‘Bond King’ Bill Gross says it's time to stop betting against bonds and get ready for a economic slowdown: 'Recession in the 4th quarter'

Even some of the biggest bond bears on Wall Street fear they have flown too close to the sun, saying the market rout on Treasury bonds has pushed too far.

First billionaire investor Bill Ackman, founder of Pershing Square Capital Management, wrote “there is too much risk in the world to remain short bonds at current long-term rates,” and now the ‘Bond King’ himself, Bill Gross, has chimed in to suggest investors should buy bonds.

Gross, the former chief investment officer of Pacific Investment Management Co., urged his followers on X—the social media platform formerly known as Twitter—to “invest in the curve” on bonds, which have been hit with a selloff in recent months.

Yields on 10-year government bonds peaked at more than 5% last week‚ the first time in 16 years, while 30-year bonds similarly spiked at approximately 5.2%.

When Treasury bond yields rise, Treasury bond prices fall. This is why investors like Ackman have been shorting, or betting against, bond prices.

While some spectators expect to see yields—boosted by a high base rate and an expectation that bond supply will increase—fly to more than 6% in certain time frames, Gross and Ackman are convinced now is the time to scale back their bets on yields rising further.

“‘Higher for longer’ is yesterday’s mantra,” Gross wrote.

Thus far, many on Wall Street had hoped the Fed would pull off a so-called “soft landing” of slow growth but not necessarily a recession.

Gross revealed he now disagrees, countering: “Regional bank carnage and recent rise in auto delinquencies to long-term historical highs indicate U.S. economy slowing significantly.”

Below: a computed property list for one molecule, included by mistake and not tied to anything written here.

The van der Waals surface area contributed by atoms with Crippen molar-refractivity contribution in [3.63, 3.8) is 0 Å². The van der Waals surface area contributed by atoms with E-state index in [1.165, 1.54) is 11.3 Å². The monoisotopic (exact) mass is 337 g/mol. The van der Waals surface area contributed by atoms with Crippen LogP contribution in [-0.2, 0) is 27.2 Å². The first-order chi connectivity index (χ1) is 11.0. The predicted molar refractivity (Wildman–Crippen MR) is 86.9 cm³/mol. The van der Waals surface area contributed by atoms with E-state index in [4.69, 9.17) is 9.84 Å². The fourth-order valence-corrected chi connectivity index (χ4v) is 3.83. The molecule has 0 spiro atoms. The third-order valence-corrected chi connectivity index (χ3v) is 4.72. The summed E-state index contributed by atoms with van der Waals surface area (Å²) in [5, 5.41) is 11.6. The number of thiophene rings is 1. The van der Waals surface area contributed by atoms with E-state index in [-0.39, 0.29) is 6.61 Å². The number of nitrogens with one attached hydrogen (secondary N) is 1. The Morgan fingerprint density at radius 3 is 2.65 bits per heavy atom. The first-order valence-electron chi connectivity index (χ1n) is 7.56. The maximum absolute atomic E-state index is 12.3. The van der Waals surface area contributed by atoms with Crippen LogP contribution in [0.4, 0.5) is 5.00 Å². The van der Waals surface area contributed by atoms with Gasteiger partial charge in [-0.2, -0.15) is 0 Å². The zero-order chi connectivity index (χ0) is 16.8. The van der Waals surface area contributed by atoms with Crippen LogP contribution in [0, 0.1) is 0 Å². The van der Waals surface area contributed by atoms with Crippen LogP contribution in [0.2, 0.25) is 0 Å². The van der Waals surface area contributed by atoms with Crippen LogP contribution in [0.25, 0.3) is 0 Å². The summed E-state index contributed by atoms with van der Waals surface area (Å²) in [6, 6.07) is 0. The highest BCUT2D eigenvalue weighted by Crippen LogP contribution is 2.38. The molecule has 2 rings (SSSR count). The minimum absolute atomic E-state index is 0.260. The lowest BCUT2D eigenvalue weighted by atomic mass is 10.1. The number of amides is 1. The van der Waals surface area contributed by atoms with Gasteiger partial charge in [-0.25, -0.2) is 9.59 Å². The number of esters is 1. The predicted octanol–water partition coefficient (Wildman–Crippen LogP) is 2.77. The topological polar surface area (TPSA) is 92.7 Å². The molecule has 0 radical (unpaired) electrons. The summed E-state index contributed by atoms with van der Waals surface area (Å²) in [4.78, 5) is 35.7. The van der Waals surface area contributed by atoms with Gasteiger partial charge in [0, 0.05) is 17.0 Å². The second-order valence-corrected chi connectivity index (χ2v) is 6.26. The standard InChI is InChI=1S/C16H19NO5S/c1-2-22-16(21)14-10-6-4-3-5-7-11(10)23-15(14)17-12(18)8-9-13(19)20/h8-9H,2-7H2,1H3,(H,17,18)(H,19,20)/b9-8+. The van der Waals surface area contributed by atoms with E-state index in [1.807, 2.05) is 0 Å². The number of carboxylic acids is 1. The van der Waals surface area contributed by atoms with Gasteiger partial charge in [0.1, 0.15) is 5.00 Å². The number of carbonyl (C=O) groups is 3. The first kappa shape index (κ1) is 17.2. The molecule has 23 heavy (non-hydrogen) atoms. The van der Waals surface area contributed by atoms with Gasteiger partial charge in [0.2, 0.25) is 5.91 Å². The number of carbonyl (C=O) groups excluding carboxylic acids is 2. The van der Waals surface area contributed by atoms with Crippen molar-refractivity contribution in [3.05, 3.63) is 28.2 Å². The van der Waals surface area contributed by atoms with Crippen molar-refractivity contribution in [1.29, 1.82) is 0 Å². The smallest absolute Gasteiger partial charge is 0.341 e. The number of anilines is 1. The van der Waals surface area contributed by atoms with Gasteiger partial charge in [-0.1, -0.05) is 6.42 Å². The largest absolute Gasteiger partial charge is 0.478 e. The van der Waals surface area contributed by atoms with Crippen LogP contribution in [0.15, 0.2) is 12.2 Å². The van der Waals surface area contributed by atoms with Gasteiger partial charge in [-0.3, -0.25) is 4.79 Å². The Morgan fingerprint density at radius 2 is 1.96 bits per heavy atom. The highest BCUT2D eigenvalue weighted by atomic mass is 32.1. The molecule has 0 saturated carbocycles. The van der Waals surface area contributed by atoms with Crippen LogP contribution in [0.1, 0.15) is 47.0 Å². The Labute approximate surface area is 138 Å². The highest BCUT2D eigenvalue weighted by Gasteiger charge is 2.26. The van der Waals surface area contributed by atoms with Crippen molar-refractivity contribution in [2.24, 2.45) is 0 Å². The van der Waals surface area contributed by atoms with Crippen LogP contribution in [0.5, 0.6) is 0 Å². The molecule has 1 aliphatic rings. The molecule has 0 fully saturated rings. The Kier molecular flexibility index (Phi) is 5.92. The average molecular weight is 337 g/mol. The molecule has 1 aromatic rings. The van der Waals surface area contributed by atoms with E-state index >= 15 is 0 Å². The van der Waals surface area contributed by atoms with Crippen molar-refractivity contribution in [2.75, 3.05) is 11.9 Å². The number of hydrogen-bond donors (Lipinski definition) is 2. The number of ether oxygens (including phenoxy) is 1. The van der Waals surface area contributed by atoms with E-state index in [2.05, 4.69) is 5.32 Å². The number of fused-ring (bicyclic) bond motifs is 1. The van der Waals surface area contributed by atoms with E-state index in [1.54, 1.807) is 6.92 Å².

“Recession in 4th quarter,” he added

The Fed isn’t too worried about yields

For all the headache Treasury yields are causing Ackman and Gross, the yield spike has actually done some of the work for the Fed, chairman Jerome Powell has said.

During a meeting with the Economic Club of New York, Powell seemingly echoed some of the sentiments of his Fed colleagues who believe the rise in yields is helping tighten financial outlooks.

As a result of the headwinds, Powell told his audience that “at the margin” the friction might lessen the need for additional Fed rate increases in the future.

It’s an opinion echoed by Professor Jeremy Siegel, of The Wharton School at the University of Pennsylvania, who is convinced the Fed will not hike rates again on November 1 precisely because of the bond market.

“Concerns about rates staying higher for much longer are keeping long yields ticking higher. I do think the recent high inflation that we’ve experienced is raising the premiums and compensation demanded to own bonds,” Professor Siegel wrote in his weekly Wisdom Tree commentary.

Like Ackman and Gross, Professor Siegel advised a long-term approach warning the current upset is not a “short-term phenomenon.”

He added: “The higher long-end rates are tightening conditions without the Fed raising short-term rates. It seems Powell has been very successful at getting unanimity and no dissent and the chorus from recent Fed officials hinted for another pause.”

Indeed, Professor Siegel believes that the bond market is not only to thank for a switch from hikes to a pause, but for shifting the Fed into “permanent pause mode.”

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